Brad Bestelink, 60 minutes, 2014
Africa’s largest herd of elephants and a fearless pride of young lions come face to face in an epic fight for survival. Rarely do their worlds collide, until now.
In 2014, scientists declared West Antarctic ice sheet melt unstoppable, threatening the lives of millions of people over the next century. In the wake of devastating climate events such as Hurricane Sandy and Typhoon Haiyan, Antarctic Edge: 70º South follows a team of scientists who choose to live a life at sea in a race to understand climate change in the fastest winter-warming place in the world. While trekking through the dangerous and uncharted landscape of the West Antarctic Peninsula, these scientists push the limits of their research and come to terms with the sacrifices necessary to understand this rapidly changing world.
Volker Arzt & Angelika Sigl, 52 minutes, 2013
The new prodigies in the world of animals sport feathers and beaks. And they are highly talented. The documentary investigates two of the most clever creatures in animal kingdom. The film’s essence is the contrast between the humorous and agile keas and the rather steadfast and patient crows, but also the contrast of wild, untouched nature and a number of challenging and amusing intelligence tests. Whichever species comes out on top, either the keas of New Zealand, who are crazy about mental exercises and puzzles, or the crows of New Caledonia, who build and use tools depending on their needs, it’s impossible not to love these birds.
Directed by: Bob Landis
Featured in our Children’s Matinee Program.
Werner Herzog, 1h 35m, 2011
In this documentary, filmmaker Werner Herzog and a small crew are given a rare chance to film inside France’s Chauvet Cave, where the walls are covered with the world’s oldest surviving paintings. To preserve the art, people are allowed to enter the site for only two weeks a year. Examining the 30,000-year-old drawings, Herzog discusses how the artwork represents humanity’s earliest dreams with scientists and art scholars conducting research at Chauvet.
Eric Daniel Metzgar, 1h 26m, 2006
A man’s ever-growing collection of live turtles and tortoises makes his own life difficult to manage.
Trip Jennings, 30 minutes, 2014
“Chuitna” chronicles the journey of conservation-minded fly fishermen who travel to Alaska’s unspoiled Chuitna Watershed to wade waist-deep into its salmon-rich waters and the fight to defeat the proposed Chuitna Coal Mine. With every cast and every conversation with the frontier Alaskans fighting to protect their homeland, the travelers obtain a deeper understanding of the mine’s devastating impact.
Emily Fraser, 11 minutes, 2014
Abandon all hope ye who enter here? A personal search for ethics in the post-modern wilds of an overpopulated planet – where Catholic guilt, environmental destruction, and the fascinating lives of ants collide. Featuring Paul Ehrlich, the world’s leading expert on overpopulation, this kaleidoscopic journey of science and spirituality asks us, as individuals and as a species, “who are we?” and “who do we want to be?”
Nicolas Brown, 55 minutes, 2014
A revolutionary look at how both predators and humans can help save the spectacular gatherings of animals found on the world’s plains.
Nicolas Brown, 55 minutes, 2014
A fresh look at humankind’s relationship with water in the wildest places on planet earth. Unravelling dramatic connections between fresh water and the health of the planet, Dr M. Sanjayan discovers spectacular wildlife stories that center around how we manage the natural pulse of the planet’s water.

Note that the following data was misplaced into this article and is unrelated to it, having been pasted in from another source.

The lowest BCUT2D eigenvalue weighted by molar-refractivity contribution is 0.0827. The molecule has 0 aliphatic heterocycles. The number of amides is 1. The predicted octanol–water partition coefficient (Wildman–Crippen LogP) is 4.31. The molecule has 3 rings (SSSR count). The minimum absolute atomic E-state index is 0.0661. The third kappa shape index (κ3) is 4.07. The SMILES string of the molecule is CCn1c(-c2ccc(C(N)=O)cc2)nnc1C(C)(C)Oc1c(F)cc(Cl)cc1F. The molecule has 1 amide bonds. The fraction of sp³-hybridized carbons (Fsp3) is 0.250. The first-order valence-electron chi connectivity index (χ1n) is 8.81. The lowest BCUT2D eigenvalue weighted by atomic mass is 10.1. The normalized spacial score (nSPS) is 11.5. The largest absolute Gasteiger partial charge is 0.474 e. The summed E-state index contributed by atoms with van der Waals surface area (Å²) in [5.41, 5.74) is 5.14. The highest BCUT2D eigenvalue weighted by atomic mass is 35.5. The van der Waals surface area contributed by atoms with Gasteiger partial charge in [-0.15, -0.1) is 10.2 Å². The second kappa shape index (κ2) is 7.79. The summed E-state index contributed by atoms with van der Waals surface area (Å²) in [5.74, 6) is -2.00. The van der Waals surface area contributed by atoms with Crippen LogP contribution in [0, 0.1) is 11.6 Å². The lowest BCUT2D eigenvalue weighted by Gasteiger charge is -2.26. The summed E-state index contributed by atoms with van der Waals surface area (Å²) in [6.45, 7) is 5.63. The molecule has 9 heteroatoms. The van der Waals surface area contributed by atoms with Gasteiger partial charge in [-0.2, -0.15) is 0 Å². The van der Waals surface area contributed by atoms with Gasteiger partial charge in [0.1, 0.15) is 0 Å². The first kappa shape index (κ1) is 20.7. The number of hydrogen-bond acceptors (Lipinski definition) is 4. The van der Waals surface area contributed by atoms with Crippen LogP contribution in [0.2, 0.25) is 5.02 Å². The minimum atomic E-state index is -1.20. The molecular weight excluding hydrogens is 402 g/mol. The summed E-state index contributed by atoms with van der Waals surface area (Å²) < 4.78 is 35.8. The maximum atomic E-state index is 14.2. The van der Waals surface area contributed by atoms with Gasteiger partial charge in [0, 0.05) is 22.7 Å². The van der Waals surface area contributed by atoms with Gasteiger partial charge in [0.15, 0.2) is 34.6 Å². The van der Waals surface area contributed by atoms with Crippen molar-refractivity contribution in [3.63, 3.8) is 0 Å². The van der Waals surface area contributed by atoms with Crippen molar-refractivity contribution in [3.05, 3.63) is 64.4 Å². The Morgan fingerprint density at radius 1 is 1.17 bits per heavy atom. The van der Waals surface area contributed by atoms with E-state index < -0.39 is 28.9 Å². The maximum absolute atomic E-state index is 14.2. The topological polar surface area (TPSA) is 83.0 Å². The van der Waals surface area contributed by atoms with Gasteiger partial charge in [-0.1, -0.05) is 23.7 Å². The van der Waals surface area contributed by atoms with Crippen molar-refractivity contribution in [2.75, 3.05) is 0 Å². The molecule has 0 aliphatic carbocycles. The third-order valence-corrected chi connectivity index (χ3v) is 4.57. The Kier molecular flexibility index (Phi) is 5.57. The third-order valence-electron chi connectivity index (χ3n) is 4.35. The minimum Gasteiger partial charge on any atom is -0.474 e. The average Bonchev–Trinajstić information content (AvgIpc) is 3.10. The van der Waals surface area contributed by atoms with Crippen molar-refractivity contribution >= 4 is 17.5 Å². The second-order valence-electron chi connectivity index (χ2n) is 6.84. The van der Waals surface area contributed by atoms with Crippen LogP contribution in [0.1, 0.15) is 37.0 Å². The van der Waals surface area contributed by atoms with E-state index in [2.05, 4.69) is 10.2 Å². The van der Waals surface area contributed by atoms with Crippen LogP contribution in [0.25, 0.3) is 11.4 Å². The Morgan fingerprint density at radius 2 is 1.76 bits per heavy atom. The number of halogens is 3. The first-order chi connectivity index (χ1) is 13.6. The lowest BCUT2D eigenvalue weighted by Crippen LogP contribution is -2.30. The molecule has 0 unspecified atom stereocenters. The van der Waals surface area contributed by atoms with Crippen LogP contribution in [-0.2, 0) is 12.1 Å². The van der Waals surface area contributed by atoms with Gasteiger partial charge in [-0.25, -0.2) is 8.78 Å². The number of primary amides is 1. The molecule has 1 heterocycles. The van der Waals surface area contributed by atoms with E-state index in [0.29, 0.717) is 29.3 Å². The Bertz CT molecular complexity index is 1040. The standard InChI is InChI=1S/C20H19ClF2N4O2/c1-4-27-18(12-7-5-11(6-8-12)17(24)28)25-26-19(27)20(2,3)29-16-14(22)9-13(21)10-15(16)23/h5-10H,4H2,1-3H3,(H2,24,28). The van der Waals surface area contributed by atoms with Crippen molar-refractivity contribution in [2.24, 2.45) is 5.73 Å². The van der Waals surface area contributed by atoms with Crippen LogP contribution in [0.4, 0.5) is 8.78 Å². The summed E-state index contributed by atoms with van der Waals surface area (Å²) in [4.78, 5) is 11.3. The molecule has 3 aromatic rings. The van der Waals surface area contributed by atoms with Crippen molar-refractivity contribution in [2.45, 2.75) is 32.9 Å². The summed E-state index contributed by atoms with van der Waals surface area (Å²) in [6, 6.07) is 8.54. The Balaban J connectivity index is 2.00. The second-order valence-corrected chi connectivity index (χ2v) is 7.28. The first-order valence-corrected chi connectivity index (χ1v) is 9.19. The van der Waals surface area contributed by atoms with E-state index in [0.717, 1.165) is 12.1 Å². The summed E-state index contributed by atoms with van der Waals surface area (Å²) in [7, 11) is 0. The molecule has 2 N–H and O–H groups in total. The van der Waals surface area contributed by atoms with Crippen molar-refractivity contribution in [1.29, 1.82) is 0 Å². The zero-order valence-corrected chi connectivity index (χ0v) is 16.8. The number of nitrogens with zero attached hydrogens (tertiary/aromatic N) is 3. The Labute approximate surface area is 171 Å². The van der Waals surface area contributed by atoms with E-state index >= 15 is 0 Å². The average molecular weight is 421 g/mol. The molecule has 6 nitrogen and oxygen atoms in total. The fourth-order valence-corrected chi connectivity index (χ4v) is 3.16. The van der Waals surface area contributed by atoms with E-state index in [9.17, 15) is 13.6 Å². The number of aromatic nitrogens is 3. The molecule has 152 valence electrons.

Patrick Morris & Neil Nightingale, 87 minutes, 2015
Enchanted Kingdom is the most spectacular 3D journey for all the family to experience nature at its most powerful and magical. Set in Africa, home to the most amazing wildlife on Earth, you will travel through seven unique realms and meet the extraordinary animals who live in each one. Here is nature at its most generous and most harsh, most terrible and most beautiful. An enchanted land where nature weaves its incredible magic, finally transforming into an abundant paradise, where life is at its most joyful.
Madison McClintock, 13 minutes, 2015
Fungiphilia Rising is an invitation to explore the fascinating world of mushrooms throughout the American West. In addition to revealing the multifaceted role mushrooms play in our culture, the film aims to bring awareness to the important ecological functions they perform in our world’s ecosystems and built environments.
Tilda Swinton, 50 minutes, 2014
Follow the filmmakers from the Smithsonian Institute on a visual journey through the lush Pacific Ocean paradise that is home to some of the most precious flora and fauna on the planet. Scattered across the equator, this largely unexplored series of volcanic islands is host to a stunning array of endangered species that remain virtually unknown outside of the archipelago.
Henry M. Mix, 48 minutes, 2014
The last mountain bison, Caucasian ibexes, craggy peaks and extreme weather fluctuations – an impressive nature documentary was filmed in the immediate hinterland of Sochi, venue of the 2014 Winter Olympics.
Tatiana Gettelman, 7 minutes, 2015
The Greater Sage-Grouse is well known for its bizarre breeding displays, but it is also a species that has evoked controversy in the Great Basin region over how to best manage the population, which has been in steady decline over the past several decades. This short documentary tells the story of the Greater Sage-Grouse from the perspective of the USGS biologists who are studying this bird in the heart of its range in Northern Nevada.
James Reardon & Luke Padgett, 50 minutes, 2014